Leaders of Kestrel Heights School told state charter school officials Thursday that at least 53 students were given high school diplomas without meeting state graduation requirements.
Representatives from the Durham charter school said the former guidance counselor and former high school principal did not notice that the students didn’t have enough credits to graduate. Mark Tracy, Kestrel Heights’ executive director, said they’ve determined issues with at least 53 students over the past three years, and the problem could go further back.
Kestrel, a 1,016-student K-12 school that opened in 1998, has been graduating students since 2008. The 53 students represent nearly a third of Kestrel’s 173 graduates since 2014.
“When I communicated to the principal at the time and the counselor at the time, they assured me they had done transcript reviews and addressed all transcripts at that point,” Tracy told members of the N.C. Charter Schools Advisory Board. “Based on all evidence, it seems as if they did not do a quality job of following the checks and balances they had described to me.”
Within the past week, Tracy said, Kestrel has contacted this year’s 22 graduates identified as not meeting requirements, some of whom are now in college or the military. He said the school has offered them options such as help in taking the missing courses.
For the students who don’t take the missing classes, the school is seeking state approval to issue its own school diploma in lieu of the state diploma they had previously received. Advisory members were skeptical that could be done or even if it would be a valid document.
“You’ve got students admitted into universities under false information,” said advisory board member Tony Helton.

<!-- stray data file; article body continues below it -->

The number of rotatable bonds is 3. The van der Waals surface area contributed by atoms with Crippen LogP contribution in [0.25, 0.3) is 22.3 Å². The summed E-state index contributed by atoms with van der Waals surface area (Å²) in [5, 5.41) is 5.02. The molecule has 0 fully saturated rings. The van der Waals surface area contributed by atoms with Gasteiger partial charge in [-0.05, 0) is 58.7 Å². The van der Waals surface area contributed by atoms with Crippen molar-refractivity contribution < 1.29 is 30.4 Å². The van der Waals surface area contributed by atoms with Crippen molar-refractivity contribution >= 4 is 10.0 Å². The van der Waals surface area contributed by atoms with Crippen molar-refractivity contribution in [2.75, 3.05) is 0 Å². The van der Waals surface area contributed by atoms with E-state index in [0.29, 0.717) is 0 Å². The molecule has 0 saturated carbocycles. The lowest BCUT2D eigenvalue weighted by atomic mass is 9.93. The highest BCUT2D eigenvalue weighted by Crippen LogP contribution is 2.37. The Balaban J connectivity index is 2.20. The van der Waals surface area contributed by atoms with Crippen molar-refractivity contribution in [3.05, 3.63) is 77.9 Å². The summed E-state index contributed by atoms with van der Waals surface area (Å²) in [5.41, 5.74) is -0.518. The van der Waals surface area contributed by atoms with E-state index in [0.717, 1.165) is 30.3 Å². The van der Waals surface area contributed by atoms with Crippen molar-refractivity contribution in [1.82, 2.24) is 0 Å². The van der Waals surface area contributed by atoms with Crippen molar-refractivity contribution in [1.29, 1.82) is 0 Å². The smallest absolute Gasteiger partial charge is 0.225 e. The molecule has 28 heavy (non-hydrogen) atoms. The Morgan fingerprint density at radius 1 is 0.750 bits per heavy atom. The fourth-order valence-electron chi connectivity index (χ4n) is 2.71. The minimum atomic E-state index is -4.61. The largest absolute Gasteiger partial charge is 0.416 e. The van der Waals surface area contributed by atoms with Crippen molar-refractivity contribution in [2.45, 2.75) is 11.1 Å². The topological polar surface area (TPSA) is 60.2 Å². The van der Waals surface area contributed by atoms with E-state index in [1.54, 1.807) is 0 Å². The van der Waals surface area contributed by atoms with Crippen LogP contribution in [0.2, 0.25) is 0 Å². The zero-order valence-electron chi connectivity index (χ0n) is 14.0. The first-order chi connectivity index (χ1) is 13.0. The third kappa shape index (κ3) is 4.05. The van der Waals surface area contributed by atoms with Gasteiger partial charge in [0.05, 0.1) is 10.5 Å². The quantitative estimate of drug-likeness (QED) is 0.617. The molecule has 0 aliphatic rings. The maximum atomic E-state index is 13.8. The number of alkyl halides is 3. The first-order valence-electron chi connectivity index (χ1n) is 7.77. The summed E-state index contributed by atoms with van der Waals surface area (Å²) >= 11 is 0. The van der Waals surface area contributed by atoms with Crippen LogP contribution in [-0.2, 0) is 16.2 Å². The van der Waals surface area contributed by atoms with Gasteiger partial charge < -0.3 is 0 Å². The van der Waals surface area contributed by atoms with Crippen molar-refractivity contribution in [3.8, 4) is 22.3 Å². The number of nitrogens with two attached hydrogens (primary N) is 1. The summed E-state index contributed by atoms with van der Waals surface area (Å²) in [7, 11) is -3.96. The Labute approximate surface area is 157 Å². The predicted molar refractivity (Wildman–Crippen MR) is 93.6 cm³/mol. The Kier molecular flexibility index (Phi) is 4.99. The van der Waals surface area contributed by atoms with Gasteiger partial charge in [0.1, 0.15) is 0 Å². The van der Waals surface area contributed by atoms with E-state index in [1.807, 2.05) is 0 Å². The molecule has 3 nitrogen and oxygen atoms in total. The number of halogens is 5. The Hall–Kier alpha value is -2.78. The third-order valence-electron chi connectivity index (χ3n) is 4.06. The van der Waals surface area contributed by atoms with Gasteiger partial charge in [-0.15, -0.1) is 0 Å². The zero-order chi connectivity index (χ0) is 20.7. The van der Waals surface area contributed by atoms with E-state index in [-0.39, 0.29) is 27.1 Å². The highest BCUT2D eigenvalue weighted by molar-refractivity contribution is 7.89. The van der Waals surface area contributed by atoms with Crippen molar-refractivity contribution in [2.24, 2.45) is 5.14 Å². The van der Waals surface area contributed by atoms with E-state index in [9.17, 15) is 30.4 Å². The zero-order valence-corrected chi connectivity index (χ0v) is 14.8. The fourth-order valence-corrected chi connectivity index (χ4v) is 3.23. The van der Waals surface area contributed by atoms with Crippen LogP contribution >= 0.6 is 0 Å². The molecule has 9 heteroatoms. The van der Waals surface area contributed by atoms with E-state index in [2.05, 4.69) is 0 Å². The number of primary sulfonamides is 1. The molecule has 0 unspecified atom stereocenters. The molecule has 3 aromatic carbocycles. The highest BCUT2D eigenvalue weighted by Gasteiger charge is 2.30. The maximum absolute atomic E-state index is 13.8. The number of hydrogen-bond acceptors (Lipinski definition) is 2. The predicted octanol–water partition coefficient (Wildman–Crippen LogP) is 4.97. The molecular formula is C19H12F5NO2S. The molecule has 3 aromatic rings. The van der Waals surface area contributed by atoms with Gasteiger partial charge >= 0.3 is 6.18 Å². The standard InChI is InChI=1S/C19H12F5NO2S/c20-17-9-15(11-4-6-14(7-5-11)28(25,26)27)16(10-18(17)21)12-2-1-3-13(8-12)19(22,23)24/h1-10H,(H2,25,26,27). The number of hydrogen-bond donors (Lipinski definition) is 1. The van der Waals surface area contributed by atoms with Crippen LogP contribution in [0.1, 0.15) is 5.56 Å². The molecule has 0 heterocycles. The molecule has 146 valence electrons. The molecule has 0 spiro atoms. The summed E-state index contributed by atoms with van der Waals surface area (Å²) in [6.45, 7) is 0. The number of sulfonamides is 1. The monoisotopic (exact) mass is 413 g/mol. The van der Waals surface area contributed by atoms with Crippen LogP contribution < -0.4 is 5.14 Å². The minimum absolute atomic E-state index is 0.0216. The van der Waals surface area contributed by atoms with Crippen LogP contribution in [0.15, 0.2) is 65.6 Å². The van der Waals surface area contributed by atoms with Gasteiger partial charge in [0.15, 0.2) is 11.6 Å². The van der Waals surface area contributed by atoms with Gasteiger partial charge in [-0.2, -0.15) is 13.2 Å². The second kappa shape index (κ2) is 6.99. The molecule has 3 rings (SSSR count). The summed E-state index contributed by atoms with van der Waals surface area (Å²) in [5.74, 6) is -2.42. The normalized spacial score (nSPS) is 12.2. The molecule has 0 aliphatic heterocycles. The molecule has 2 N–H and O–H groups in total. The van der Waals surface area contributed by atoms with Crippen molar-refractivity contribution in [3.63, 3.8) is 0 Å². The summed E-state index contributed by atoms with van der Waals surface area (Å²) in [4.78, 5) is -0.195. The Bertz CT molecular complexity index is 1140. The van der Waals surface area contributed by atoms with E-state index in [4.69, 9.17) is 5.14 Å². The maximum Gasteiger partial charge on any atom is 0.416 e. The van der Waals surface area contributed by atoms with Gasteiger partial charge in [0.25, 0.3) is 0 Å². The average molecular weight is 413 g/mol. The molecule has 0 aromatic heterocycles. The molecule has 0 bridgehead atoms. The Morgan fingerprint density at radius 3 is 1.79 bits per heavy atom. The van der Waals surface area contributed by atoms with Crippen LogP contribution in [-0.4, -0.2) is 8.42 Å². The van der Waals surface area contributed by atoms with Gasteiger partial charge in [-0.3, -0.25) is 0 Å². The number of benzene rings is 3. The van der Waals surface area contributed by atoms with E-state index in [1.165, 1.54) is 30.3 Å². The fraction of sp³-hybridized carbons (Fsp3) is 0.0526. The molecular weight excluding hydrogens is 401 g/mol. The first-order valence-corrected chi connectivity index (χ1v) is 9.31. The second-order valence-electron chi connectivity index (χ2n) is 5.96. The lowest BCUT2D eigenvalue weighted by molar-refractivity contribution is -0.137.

The advisory board met in closed session with their attorney Thursday to discuss potential recommendations to the State Board of Education. A recommendation could come Friday.
Alex Quigley, chairman of the advisory board, commended Kestrel Heights for self-reporting the problem. But he also criticized the school for not moving more quickly to deal with the situation after it was uncovered.
“It goes without saying that this is unacceptable,” Quigley said. “This is something of significance.”
Tracy said the new high school principal, who started this summer, first discovered a potential issue in July when reviewing records of the class of 2017. He said the review expanded to discover issues in past years.
It was unclear whether the errors were deliberate, although some advisory board members raised that suspicion Thursday.
“At the end of the day we should have done better,” Tracy said. “Our students deserve better. We did not do what we need to do to meet the needs of our students.”
Charter schools are taxpayer-funded schools that are exempt from some regulations that traditional public schools must follow. Steven Walker, vice chairman of the advisory board, said Kestrel’s problem isn’t unique to charters because it has also happened at traditional public schools.